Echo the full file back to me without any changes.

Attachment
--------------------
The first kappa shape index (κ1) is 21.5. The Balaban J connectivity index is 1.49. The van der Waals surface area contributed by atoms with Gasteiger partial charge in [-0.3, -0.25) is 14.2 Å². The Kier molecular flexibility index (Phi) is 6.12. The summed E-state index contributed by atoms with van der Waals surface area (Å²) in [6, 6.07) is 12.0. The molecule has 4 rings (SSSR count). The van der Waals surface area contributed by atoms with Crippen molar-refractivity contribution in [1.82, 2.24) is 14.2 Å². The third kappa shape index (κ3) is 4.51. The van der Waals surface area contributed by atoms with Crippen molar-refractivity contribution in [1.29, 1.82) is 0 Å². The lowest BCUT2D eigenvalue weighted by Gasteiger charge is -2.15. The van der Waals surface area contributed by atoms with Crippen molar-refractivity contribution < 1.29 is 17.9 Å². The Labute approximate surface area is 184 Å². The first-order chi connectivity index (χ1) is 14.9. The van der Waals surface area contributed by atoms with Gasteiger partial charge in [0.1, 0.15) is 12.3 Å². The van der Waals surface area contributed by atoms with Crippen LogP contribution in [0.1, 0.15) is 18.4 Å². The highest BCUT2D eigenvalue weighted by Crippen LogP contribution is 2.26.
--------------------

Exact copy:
The first kappa shape index (κ1) is 21.5. The Balaban J connectivity index is 1.49. The van der Waals surface area contributed by atoms with Gasteiger partial charge in [-0.3, -0.25) is 14.2 Å². The Kier molecular flexibility index (Phi) is 6.12. The summed E-state index contributed by atoms with van der Waals surface area (Å²) in [6, 6.07) is 12.0. The molecule has 4 rings (SSSR count). The van der Waals surface area contributed by atoms with Crippen molar-refractivity contribution in [1.82, 2.24) is 14.2 Å². The third kappa shape index (κ3) is 4.51. The van der Waals surface area contributed by atoms with Crippen molar-refractivity contribution in [1.29, 1.82) is 0 Å². The lowest BCUT2D eigenvalue weighted by Gasteiger charge is -2.15. The van der Waals surface area contributed by atoms with Crippen molar-refractivity contribution < 1.29 is 17.9 Å². The Labute approximate surface area is 184 Å². The first-order chi connectivity index (χ1) is 14.9. The van der Waals surface area contributed by atoms with Gasteiger partial charge in [0.1, 0.15) is 12.3 Å². The van der Waals surface area contributed by atoms with Crippen LogP contribution in [0.1, 0.15) is 18.4 Å². The highest BCUT2D eigenvalue weighted by Crippen LogP contribution is 2.26.